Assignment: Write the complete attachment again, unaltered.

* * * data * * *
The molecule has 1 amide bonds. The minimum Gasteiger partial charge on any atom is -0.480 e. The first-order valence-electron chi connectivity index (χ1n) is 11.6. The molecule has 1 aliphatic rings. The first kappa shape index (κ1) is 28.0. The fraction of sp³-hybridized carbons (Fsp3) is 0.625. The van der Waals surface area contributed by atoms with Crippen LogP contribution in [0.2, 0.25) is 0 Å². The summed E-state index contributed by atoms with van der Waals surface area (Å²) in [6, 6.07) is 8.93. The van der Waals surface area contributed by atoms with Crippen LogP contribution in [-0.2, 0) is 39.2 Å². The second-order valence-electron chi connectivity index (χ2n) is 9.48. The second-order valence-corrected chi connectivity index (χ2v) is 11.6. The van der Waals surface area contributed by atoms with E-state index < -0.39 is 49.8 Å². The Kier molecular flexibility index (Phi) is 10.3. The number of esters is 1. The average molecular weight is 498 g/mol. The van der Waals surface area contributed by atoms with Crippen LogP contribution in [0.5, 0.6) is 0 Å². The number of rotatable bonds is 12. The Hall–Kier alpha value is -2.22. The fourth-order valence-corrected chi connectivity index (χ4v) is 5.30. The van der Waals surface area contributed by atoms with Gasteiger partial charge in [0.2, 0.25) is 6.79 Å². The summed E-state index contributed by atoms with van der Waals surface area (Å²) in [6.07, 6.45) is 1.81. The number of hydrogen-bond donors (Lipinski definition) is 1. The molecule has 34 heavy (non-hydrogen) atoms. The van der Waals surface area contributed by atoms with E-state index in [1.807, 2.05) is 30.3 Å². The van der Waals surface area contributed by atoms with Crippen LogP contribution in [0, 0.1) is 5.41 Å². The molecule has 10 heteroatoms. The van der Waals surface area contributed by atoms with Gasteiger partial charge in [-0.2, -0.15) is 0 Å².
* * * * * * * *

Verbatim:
The molecule has 1 amide bonds. The minimum Gasteiger partial charge on any atom is -0.480 e. The first-order valence-electron chi connectivity index (χ1n) is 11.6. The molecule has 1 aliphatic rings. The first kappa shape index (κ1) is 28.0. The fraction of sp³-hybridized carbons (Fsp3) is 0.625. The van der Waals surface area contributed by atoms with Crippen LogP contribution in [0.2, 0.25) is 0 Å². The summed E-state index contributed by atoms with van der Waals surface area (Å²) in [6, 6.07) is 8.93. The van der Waals surface area contributed by atoms with Crippen LogP contribution in [-0.2, 0) is 39.2 Å². The second-order valence-electron chi connectivity index (χ2n) is 9.48. The second-order valence-corrected chi connectivity index (χ2v) is 11.6. The van der Waals surface area contributed by atoms with E-state index < -0.39 is 49.8 Å². The Kier molecular flexibility index (Phi) is 10.3. The number of esters is 1. The average molecular weight is 498 g/mol. The van der Waals surface area contributed by atoms with Crippen LogP contribution in [0.5, 0.6) is 0 Å². The number of rotatable bonds is 12. The Hall–Kier alpha value is -2.22. The fourth-order valence-corrected chi connectivity index (χ4v) is 5.30. The van der Waals surface area contributed by atoms with Gasteiger partial charge in [0.2, 0.25) is 6.79 Å². The summed E-state index contributed by atoms with van der Waals surface area (Å²) in [6.07, 6.45) is 1.81. The number of hydrogen-bond donors (Lipinski definition) is 1. The molecule has 34 heavy (non-hydrogen) atoms. The van der Waals surface area contributed by atoms with E-state index in [1.807, 2.05) is 30.3 Å². The van der Waals surface area contributed by atoms with Crippen LogP contribution in [0, 0.1) is 5.41 Å². The molecule has 10 heteroatoms. The van der Waals surface area contributed by atoms with Gasteiger partial charge in [-0.2, -0.15) is 0 Å².